Tuesday, 22. February 2011
Unpleasant, small and simple – infectious particles without a cell membrane that get by with only a little genetic information - and parasitise and kill their involuntary hosts. That is the classical view of viruses, and they are not all that popular with human beings for this reason. But we ought to be grateful to them – because it seems that we would not exist if it were not for them: they play an unexpectedly important role in the environment. Curtis Suttle and his colleagues at the University of British Columbia in Vancouver are among those seeking to assess their roles.
Continue reading "The Secret Rulers – Without Viruses the World..." »
Tuesday, 30. November 2010
The Call of the Great Bears - Conservationists demand better protection for grizzlys from British Columbia
They are the reason why many tourists come: the grizzly bears. Large, charismatic animals like these draw people who want to observe them in the wild. Bears are no different from whales in this. British Columbia profits from its reputation of being a state where wilderness still exists – although this reputation is at risk: through rainforest deforestation, road construction, growing industrial areas and agricultural expansion. Although roughly 16,000 grizzlys still live in BC – because in some areas population figures have been corrected downwards - the real question is how long the animals will still manage comparatively well.
Continue reading "The Call of the Great Bears - Conservationists..." »
Tuesday, 2. November 2010
Steep steps lead down the cliffs from the campus of the University of British Columbia to Wreck Beach. Those who descend get an impression of what the underbrush should look like that Peter Arcese of the Centre for Applied Conservation wishes for: a riot of ferns and bushes growing man-high, with birds hopping about in the branches. But this is now history on many islands off the west coast of Canada: practically nothing is growing any more amid the Douglas firs, maples and red cedars, what was once a biosphere with an abundance of plants and animals is becoming impoverished, and the singing of birds in spring is becoming fainter.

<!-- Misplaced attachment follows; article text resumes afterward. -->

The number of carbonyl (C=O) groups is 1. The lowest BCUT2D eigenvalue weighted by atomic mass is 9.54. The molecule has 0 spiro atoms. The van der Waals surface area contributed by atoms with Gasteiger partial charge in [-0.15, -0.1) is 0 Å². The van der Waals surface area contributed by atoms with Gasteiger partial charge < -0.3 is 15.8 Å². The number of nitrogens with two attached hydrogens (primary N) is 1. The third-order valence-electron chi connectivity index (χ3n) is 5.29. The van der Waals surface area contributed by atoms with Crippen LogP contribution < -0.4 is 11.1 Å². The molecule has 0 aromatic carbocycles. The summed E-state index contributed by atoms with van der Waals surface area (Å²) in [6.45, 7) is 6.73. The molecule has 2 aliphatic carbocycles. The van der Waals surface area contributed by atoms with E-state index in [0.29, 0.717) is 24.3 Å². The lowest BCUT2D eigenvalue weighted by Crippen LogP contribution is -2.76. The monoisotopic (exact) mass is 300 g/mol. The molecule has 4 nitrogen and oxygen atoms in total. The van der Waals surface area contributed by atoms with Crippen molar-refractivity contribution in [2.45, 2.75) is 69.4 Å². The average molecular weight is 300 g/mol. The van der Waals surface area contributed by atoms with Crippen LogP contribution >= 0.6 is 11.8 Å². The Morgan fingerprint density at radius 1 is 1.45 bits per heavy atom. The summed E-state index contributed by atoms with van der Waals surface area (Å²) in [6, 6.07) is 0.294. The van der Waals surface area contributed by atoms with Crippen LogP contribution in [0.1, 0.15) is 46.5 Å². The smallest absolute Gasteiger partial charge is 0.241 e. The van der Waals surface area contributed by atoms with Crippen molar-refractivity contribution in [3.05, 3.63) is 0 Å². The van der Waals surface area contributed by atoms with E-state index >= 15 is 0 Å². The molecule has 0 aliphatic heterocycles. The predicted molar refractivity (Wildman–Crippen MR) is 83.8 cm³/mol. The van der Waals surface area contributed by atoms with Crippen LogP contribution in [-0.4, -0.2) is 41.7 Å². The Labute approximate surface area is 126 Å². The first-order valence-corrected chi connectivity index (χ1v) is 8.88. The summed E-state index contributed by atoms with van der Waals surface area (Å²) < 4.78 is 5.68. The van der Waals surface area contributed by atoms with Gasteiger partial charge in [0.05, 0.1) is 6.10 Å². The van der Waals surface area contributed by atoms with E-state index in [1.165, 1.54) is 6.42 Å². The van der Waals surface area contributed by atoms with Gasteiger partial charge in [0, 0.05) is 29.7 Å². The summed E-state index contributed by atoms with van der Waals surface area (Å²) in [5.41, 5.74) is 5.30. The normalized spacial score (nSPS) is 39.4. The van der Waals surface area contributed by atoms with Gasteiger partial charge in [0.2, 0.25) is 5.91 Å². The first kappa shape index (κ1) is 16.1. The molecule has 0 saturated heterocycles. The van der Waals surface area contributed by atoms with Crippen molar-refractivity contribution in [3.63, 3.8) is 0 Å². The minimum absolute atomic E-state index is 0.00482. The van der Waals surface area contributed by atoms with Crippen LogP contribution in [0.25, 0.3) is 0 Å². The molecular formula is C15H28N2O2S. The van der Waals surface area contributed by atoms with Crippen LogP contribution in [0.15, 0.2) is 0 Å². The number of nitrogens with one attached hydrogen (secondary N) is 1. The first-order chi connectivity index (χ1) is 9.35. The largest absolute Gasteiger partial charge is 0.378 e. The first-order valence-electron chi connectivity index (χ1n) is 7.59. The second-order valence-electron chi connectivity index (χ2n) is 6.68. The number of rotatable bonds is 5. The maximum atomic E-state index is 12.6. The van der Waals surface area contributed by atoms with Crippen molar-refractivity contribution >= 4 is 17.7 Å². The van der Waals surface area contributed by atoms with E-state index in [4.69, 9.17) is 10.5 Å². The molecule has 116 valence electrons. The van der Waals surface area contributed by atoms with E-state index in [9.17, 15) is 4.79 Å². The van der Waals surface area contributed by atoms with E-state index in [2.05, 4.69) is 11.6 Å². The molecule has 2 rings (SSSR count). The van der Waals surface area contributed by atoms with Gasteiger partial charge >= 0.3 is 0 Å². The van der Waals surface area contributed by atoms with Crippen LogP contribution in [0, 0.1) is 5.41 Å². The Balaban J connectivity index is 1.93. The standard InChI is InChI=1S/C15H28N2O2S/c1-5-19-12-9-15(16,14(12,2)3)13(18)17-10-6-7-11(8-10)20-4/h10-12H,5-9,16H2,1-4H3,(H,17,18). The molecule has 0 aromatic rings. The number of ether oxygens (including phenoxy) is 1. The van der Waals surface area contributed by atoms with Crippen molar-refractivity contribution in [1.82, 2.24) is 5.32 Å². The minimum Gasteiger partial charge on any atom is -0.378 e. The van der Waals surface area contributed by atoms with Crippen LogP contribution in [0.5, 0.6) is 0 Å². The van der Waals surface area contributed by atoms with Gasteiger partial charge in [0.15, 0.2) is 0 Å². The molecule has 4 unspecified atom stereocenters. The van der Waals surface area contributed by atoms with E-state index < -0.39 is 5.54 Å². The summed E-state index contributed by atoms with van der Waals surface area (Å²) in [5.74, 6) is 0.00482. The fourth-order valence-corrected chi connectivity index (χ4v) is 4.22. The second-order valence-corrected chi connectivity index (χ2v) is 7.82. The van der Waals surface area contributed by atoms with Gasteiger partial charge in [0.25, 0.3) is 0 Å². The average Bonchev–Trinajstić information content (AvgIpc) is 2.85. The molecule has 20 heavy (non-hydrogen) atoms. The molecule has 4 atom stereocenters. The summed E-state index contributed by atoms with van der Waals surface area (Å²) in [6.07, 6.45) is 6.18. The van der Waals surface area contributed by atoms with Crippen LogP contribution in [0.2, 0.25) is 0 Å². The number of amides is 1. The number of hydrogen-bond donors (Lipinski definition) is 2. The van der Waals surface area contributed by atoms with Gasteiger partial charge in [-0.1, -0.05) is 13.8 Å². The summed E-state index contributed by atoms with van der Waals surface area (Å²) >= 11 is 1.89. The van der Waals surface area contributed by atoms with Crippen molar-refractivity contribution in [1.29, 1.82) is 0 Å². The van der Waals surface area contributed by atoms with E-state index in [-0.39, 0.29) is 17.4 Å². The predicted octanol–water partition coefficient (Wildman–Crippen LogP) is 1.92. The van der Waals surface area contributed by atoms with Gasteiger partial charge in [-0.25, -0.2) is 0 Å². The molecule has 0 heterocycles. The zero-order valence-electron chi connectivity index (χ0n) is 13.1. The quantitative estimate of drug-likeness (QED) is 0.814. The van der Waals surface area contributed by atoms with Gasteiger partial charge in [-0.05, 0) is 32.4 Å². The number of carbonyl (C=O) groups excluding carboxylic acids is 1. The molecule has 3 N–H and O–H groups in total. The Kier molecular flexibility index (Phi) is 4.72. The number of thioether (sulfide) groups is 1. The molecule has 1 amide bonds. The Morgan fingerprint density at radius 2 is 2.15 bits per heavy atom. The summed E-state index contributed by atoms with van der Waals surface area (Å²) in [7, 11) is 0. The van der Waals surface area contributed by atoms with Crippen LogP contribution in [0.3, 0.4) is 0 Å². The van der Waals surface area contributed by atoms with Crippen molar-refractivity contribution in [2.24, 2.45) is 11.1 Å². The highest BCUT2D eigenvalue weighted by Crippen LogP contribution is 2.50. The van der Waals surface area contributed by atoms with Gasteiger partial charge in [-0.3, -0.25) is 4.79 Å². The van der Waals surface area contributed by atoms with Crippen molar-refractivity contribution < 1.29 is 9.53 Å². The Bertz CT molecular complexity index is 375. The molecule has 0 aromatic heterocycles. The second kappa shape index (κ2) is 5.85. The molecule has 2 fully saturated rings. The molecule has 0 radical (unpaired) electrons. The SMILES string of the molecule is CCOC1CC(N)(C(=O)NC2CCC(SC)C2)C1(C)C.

Continue reading "Environmental Disasters with Big Brown Eyes..." »
Monday, 25. October 2010
2010 is the International Year of Biodiversity – the 10th UN Convention on Biological Diversity is currently meeting in Nagoya, Japan. But are we human beings really prepared to make room for nature once again? After all, we will have to cut back. The re-introduction of beavers into the Eifel region over 20 years ago was accompanied by protests. And the uproar can flare up again and again if one of these large rodents goes looking for a new brook for its living space. To say nothing of run-ins with bears (oh, yes, good old Bruno).
Continue reading "Learning to Share for the Sake of Nature " »
Monday, 5. October 2009
Where are the salmon? We’ve traveled up the Fraser, sought out fish experts and heard what the Indians have to say. We heard Alexandra Morton’s theories, and those of her opponents. And with every visit, the picture changed a little bit, like a kaleidoscope. For some, Sea Lice are to blame, or rather, their secret helpers, the salmon farms. For others, the saw mills, development on the banks, the “Pacific Railway,” the commercial fisheries. Still others suspect Russian trawlers at work or overfishing by the First Nations or El Nino and its aftermath. Everything is possible, not much is refutable. “Salmon” is not only an animal, but also a system, a complex web of interests and truths, whose leader is silent and spends most of its existence in inscrutable oceans. Continue reading "“Something’s going on out there…”" »
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